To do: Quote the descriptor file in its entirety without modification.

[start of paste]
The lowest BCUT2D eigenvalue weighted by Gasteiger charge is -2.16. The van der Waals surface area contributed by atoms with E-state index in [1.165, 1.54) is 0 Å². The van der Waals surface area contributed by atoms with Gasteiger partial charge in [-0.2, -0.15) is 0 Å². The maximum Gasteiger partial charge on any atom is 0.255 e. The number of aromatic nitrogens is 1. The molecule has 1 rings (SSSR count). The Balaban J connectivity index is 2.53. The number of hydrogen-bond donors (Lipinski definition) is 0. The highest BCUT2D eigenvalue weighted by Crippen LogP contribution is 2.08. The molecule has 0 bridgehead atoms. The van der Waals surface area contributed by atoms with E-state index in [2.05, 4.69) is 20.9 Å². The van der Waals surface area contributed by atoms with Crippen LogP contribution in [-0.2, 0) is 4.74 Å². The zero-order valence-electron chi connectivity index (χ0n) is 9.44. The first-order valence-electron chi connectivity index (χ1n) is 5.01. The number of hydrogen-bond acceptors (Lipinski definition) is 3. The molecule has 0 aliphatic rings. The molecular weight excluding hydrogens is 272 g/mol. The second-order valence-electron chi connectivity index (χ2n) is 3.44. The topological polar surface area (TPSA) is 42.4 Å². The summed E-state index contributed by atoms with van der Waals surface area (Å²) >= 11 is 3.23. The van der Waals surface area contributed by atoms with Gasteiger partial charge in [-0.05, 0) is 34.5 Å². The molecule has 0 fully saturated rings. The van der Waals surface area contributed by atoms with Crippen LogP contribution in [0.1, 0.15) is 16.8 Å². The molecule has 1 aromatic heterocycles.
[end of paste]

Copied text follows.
The lowest BCUT2D eigenvalue weighted by Gasteiger charge is -2.16. The van der Waals surface area contributed by atoms with E-state index in [1.165, 1.54) is 0 Å². The van der Waals surface area contributed by atoms with Gasteiger partial charge in [-0.2, -0.15) is 0 Å². The maximum Gasteiger partial charge on any atom is 0.255 e. The number of aromatic nitrogens is 1. The molecule has 1 rings (SSSR count). The Balaban J connectivity index is 2.53. The number of hydrogen-bond donors (Lipinski definition) is 0. The highest BCUT2D eigenvalue weighted by Crippen LogP contribution is 2.08. The molecule has 0 bridgehead atoms. The van der Waals surface area contributed by atoms with E-state index in [2.05, 4.69) is 20.9 Å². The van der Waals surface area contributed by atoms with Crippen LogP contribution in [-0.2, 0) is 4.74 Å². The zero-order valence-electron chi connectivity index (χ0n) is 9.44. The first-order valence-electron chi connectivity index (χ1n) is 5.01. The number of hydrogen-bond acceptors (Lipinski definition) is 3. The molecule has 0 aliphatic rings. The molecular weight excluding hydrogens is 272 g/mol. The second-order valence-electron chi connectivity index (χ2n) is 3.44. The topological polar surface area (TPSA) is 42.4 Å². The summed E-state index contributed by atoms with van der Waals surface area (Å²) >= 11 is 3.23. The van der Waals surface area contributed by atoms with Gasteiger partial charge in [-0.05, 0) is 34.5 Å². The molecule has 0 fully saturated rings. The van der Waals surface area contributed by atoms with Crippen LogP contribution in [0.1, 0.15) is 16.8 Å². The molecule has 1 aromatic heterocycles.